Something miraculous happens when I do Kaiut yoga. Not only do I walk out of the room lighter in body and spirit, but I feel a sense of calm that eludes me many of my waking hours. While I creaked in with stiff hips, I saunter out with energy; while I began class thinking about all I have not done on my to-do list, I lift myself from the yoga mat congratulating myself for all I actually have done on that same list.
Simply put, I emerge with a sense of wholeness.
In this practice that enables me to live in a pose for minutes at a time, I am given the time, too, to unite my heart and mind for the benefit of my body. For instance, when I start to criticize my neck for being too stiff, I still have a chunk of time to readjust my mindset and accept the stiffness objectively as “where I am now” — opening my heart and offering compassion to myself if even for a few moments.
Challenging myself in the stillness of a long pose, however, also unites my heart and body for the benefit of my mind; the discomfort of a lingering stretch — and acceptance of that discomfort — actually leads to an ease of body and mind by the end of a class. Maybe it’s when we don’t ignore or push things away that they finally stop trying to get our attention and resolve themselves.
In both cases, my heart has led my practice. Through the body’s resistance and the mind’s doubts, it is the heart that accepts my limitations. It accepts the awkwardness and discomfort of my body, and my brain’s meanderings to thoughts of post-class obligations. But the heart brings me back, gently encouraging me to keep trying and to remain compassionate with myself and my limitations — not just on the mat, but once I’m back in the real world, too.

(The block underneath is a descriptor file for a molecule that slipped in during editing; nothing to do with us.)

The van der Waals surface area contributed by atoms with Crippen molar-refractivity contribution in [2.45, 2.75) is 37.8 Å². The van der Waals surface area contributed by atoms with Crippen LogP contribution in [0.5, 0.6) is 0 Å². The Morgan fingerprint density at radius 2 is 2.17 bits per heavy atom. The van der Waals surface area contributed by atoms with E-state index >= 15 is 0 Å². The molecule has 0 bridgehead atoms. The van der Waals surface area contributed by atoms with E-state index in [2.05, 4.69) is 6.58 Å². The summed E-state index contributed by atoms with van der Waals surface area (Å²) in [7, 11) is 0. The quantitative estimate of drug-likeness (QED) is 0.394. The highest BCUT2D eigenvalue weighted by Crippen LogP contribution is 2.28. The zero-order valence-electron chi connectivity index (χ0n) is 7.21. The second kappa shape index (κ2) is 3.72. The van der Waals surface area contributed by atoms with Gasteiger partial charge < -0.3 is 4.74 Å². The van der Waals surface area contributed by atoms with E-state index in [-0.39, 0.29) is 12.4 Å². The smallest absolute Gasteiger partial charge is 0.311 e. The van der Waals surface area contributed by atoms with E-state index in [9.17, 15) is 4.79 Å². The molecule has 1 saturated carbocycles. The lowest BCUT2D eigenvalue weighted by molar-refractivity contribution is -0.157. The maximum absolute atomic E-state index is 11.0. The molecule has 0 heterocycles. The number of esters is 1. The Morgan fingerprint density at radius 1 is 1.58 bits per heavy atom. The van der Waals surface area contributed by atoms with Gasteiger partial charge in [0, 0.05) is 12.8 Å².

All this magic happens in the long, slow, powerful space we are given to hold each Kaiut pose. I see this as a confrontation between the brain and the heart — the brain that wants to fix and the heart that wants to accept. But it’s not confrontation in the sense that many may think, with images of fighting and anger. From the latin roots con (“with, together”) and frontem (“forehead”), the word confrontation speaks more to a union, to a face-to-face interaction that could solve a problem if you allow it. When we practice Kaiut yoga, the expanse of time for each pose enables us to come face-to-face with our discomforts both physically and mentally. Francisco Kaiut addressed the neuroplasticity of the brain, the very real and measurable ability of the brain to rewire itself into new ways of thinking. The Kaiut method thus enables us to use our heart to further this rewiring, essentially rewriting the stories we tell ourselves about our lives and ourselves.